Every three weeks, like clockwork, I walked from my office in midtown Manhattan to the Sephora on 5th Avenue and climbed the stairs for my waxing appointment with Sonia at the Anastasia outpost on the balcony. But a curious thing happened during one appointment a few years ago. “I don’t think I am going to charge you today,” she said. “There isn’t much I can do with your brows.”  Truthfully, I never had the thickest brows, but they had historically grown unruly enough to lose their well-manicured shape and required regular maintenance. Then all of a sudden, they didn’t. In fact, they continued to get more sparse. And it seems that I am not alone. According to Amy McMichael, M.D., Chair and Professor of Dermatology at Wake Forest Baptist Medical Center, in Winston-Salem, North Carolina,

Body hair, eyelashes and eyebrows thin as we get older, so it’s something that comes with birthdays.

But genetics also plays a part. “If your mother or grandmother had that problem [thin brows], you may too,” McMichael says.  Ramy Gafni, owner of Ramy Brow and Makeup Studio in New York City agrees, “Even if you’ve never touched them, your brows may change with age becoming sparse, unruly or longer.” Another culprit can be an unknown illness. You might be aware that cancer or alopecia can impact your eyebrows, but did you know that sudden loss of the tail of your brow could indicate thyroid issues? (If that happens, see your doctor.)

While I know that my case was genetic, the reason that I became interested in this subject is that eyebrows are important, they provide both a focal point and frame for the face. So I wanted to explore the best ways to bring back the brows.  I talked to a few experts and here are their tips for everything from growth to long-lasting solutions. Even if your brows are still thick, their advice can assist you in keeping them looking their best for a long time to come:

1. Take a Break. In order to ascertain whether the scarcity of your brows is a long-term situation, it is important to stop shaping them, according to New York City makeup artist and brow expert Bob Scott. “Stop tweezing, stop waxing, stop threading until you start to see that growth return (not just the sparse hairs that pop up to remind you to make a brow appointment),” he points out.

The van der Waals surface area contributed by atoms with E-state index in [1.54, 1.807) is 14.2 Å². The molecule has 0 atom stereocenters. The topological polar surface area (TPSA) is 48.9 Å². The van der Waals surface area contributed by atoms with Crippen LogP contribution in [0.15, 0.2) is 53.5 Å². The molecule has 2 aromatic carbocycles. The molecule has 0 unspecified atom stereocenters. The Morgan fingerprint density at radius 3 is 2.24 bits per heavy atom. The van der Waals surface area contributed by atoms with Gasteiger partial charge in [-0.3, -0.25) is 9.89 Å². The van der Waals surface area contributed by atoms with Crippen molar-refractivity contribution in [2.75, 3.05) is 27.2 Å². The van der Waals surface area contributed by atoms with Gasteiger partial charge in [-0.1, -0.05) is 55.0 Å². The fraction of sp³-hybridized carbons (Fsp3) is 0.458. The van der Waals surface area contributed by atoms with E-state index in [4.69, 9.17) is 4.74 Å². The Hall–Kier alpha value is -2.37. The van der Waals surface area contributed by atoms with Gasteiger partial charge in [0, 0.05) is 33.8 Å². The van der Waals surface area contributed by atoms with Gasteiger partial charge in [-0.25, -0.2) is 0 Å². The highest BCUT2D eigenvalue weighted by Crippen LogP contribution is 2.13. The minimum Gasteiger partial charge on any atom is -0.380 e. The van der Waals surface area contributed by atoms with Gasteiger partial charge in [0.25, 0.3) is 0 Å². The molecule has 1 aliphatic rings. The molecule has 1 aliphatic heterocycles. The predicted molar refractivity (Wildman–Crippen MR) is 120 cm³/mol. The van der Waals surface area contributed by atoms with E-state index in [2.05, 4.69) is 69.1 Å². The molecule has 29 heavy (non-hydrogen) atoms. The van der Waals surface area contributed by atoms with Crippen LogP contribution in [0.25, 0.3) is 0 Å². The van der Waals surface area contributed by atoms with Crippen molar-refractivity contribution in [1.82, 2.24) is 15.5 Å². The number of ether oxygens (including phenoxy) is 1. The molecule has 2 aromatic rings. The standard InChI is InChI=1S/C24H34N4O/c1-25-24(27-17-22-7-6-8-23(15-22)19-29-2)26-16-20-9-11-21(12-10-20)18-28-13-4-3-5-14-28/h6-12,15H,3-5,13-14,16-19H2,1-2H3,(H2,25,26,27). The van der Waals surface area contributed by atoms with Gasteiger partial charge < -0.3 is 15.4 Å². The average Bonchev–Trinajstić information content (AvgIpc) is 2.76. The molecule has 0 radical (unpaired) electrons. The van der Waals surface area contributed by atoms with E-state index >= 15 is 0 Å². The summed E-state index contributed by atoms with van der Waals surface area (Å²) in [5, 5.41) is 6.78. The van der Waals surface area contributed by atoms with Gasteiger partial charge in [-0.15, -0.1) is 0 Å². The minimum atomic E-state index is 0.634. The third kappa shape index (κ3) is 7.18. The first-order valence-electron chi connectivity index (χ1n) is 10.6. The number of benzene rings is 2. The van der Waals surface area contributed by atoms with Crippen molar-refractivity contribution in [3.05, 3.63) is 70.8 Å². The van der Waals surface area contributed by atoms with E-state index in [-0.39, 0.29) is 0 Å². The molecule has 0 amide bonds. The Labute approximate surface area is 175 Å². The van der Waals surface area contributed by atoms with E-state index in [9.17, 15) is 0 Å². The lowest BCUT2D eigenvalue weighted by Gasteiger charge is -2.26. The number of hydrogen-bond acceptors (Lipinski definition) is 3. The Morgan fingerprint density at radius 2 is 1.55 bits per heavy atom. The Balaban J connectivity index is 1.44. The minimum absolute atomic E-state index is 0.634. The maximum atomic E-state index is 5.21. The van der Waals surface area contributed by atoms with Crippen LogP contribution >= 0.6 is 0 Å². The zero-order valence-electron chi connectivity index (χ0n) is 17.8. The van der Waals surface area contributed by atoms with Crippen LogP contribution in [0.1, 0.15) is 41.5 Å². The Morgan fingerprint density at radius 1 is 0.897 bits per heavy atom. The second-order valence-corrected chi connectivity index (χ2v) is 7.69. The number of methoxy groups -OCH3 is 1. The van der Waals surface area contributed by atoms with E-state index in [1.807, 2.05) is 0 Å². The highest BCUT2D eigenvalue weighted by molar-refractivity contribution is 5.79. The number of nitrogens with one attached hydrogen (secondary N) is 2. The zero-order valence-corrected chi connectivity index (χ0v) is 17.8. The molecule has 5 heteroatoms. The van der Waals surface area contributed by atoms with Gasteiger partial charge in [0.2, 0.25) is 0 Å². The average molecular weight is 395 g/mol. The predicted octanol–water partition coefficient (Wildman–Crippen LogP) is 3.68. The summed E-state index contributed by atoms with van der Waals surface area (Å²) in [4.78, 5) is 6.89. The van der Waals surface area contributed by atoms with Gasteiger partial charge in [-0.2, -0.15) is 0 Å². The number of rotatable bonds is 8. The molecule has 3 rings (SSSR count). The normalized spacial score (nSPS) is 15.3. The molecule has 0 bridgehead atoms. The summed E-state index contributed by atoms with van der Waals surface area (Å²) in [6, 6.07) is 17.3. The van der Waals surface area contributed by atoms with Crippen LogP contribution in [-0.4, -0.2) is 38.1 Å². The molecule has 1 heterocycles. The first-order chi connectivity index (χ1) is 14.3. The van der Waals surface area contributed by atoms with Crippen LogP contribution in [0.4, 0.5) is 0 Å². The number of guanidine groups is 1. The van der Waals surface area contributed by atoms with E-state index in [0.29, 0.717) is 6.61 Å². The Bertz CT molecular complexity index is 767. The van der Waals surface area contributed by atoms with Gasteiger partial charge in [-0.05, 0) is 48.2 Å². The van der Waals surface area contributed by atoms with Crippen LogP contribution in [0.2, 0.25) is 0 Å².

“The only way to regrow those hairs and keep them to maintain thick brows is to let them all grow back (for at least six weeks, in some cases up to a year).” Chey James, National Brow Artist for Le Métier de Beauté notes that overplucking can cause the hair follicles to become dormant. “If you are using a magnifying mirror you are probably pulling out more brow hair than you should,” she says.

2. Try a Growth Treatment. Scott suggests trying a restorative treatment to aid in hair growth, his go-to choice is GrandeBROW ($79.95).  I also know many women who swear by Jamaican Black Castor Oil ($8.50)  for their edges and brows, but I have never had much success.

Photo: GrandeBROW

If you are under the care of a dermatologist, you can ask her to prescribe Latisse, which is commonly used to thicken lashes. “The good thing about Latisse is that you don’t need much,” McMichael explains “and you don’t need to use it daily.”

Photo: Latisse.com